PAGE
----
"Considerable sensation has been caused in the towns of Topsham, Lymphstone, Exmouth, Teignmouth, and Dawlish, in Devonshire, in consequence of the discovery of a vast number of foot tracks of a most strange and mysterious description." (London Times, February 16th, 1855)
9 February 1855, a set of mysterious footprints appeared in the snow of an uncommonly harsh winter in Devon, Southern England. The tracks varied in width between 1.5 to 2.5'' and were seen in regular intervals of 8'' apart, as if "not less than a thousand one-legged kangaroos, each shod with a very small horseshoe, ... have marked that snow of Devonshire"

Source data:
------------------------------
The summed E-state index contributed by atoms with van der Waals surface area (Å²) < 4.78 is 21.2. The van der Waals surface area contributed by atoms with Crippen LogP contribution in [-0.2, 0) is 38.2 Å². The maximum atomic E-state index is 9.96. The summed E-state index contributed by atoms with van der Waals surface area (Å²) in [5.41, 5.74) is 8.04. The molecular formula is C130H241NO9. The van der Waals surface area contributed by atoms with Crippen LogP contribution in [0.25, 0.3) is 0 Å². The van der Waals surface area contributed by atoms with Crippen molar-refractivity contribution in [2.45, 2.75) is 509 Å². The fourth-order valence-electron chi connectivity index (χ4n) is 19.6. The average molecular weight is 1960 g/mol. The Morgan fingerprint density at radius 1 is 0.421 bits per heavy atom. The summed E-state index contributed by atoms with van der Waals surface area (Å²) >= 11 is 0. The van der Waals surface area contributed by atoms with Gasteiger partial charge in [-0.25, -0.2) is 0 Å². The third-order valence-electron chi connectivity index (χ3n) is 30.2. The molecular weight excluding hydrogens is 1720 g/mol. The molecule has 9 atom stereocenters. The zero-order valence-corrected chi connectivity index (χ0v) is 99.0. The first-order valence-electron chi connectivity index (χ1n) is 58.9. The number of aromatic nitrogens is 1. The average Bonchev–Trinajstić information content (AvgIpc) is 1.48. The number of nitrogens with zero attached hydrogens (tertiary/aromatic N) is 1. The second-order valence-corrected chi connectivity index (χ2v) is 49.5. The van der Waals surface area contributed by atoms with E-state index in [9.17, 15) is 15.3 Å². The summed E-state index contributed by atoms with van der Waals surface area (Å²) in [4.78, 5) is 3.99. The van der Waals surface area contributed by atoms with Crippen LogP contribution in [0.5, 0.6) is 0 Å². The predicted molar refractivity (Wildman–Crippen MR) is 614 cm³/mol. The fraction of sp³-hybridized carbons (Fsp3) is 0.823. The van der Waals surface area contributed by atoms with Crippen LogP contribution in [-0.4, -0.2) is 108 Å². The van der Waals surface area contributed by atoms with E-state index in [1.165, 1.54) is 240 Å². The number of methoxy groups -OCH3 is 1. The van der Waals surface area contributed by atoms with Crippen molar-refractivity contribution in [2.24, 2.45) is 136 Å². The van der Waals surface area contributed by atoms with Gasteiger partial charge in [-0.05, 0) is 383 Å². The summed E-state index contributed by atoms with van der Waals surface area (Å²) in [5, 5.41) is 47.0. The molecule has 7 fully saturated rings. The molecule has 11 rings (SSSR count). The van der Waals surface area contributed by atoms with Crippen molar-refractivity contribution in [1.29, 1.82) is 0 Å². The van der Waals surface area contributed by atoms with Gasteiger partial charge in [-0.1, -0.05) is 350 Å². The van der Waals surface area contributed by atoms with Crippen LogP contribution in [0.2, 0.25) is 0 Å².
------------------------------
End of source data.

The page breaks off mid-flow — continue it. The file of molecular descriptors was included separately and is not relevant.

|An artist's interpretation of the events|
The hoof-like marks became quickly known as the "Devil's Footprints" and caused quite a stir not only in South West England but in the whole of the country. Armed bands gathered together and tried to track down whatever had left the spoor - even "Old Nick" was rumoured to walk the countryside, hence the name - but to no avail.
Various explanations were given as an explanation, from the mandatory weather balloon to jumping field mice and runaway kangaroos, none proved to be satisfactory to this day. According to UK tabloids, the phenomenon reappeared in 2009 in the same area and is still unexplained.
"Fortean Times" author and historian Mike Dash amassed quite an exhaustive collection of material about the phenomenon:
and more on: